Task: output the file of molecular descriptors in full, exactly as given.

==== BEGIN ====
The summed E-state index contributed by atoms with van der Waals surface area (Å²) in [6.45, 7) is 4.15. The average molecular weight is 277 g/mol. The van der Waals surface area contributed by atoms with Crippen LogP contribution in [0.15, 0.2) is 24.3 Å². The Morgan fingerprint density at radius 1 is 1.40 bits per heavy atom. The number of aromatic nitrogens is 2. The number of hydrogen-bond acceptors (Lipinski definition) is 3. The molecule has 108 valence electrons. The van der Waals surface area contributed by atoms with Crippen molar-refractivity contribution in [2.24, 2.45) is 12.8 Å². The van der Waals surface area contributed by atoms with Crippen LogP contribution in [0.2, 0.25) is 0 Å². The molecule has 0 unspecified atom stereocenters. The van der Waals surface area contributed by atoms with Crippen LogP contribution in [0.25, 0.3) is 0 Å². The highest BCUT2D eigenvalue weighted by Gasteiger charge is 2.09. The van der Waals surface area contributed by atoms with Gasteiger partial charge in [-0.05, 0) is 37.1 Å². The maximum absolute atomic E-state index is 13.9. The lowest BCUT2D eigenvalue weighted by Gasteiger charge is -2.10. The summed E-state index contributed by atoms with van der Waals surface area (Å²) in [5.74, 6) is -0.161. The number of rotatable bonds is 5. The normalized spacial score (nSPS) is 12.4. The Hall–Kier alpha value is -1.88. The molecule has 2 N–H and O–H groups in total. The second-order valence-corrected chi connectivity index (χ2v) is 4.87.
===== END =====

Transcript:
The summed E-state index contributed by atoms with van der Waals surface area (Å²) in [6.45, 7) is 4.15. The average molecular weight is 277 g/mol. The van der Waals surface area contributed by atoms with Crippen LogP contribution in [0.15, 0.2) is 24.3 Å². The Morgan fingerprint density at radius 1 is 1.40 bits per heavy atom. The number of aromatic nitrogens is 2. The number of hydrogen-bond acceptors (Lipinski definition) is 3. The molecule has 108 valence electrons. The van der Waals surface area contributed by atoms with Crippen molar-refractivity contribution in [2.24, 2.45) is 12.8 Å². The van der Waals surface area contributed by atoms with Crippen LogP contribution in [0.2, 0.25) is 0 Å². The molecule has 0 unspecified atom stereocenters. The van der Waals surface area contributed by atoms with Crippen LogP contribution in [0.25, 0.3) is 0 Å². The highest BCUT2D eigenvalue weighted by Gasteiger charge is 2.09. The van der Waals surface area contributed by atoms with Gasteiger partial charge in [-0.05, 0) is 37.1 Å². The maximum absolute atomic E-state index is 13.9. The lowest BCUT2D eigenvalue weighted by Gasteiger charge is -2.10. The summed E-state index contributed by atoms with van der Waals surface area (Å²) in [5.74, 6) is -0.161. The number of rotatable bonds is 5. The normalized spacial score (nSPS) is 12.4. The Hall–Kier alpha value is -1.88. The molecule has 2 N–H and O–H groups in total. The second-order valence-corrected chi connectivity index (χ2v) is 4.87.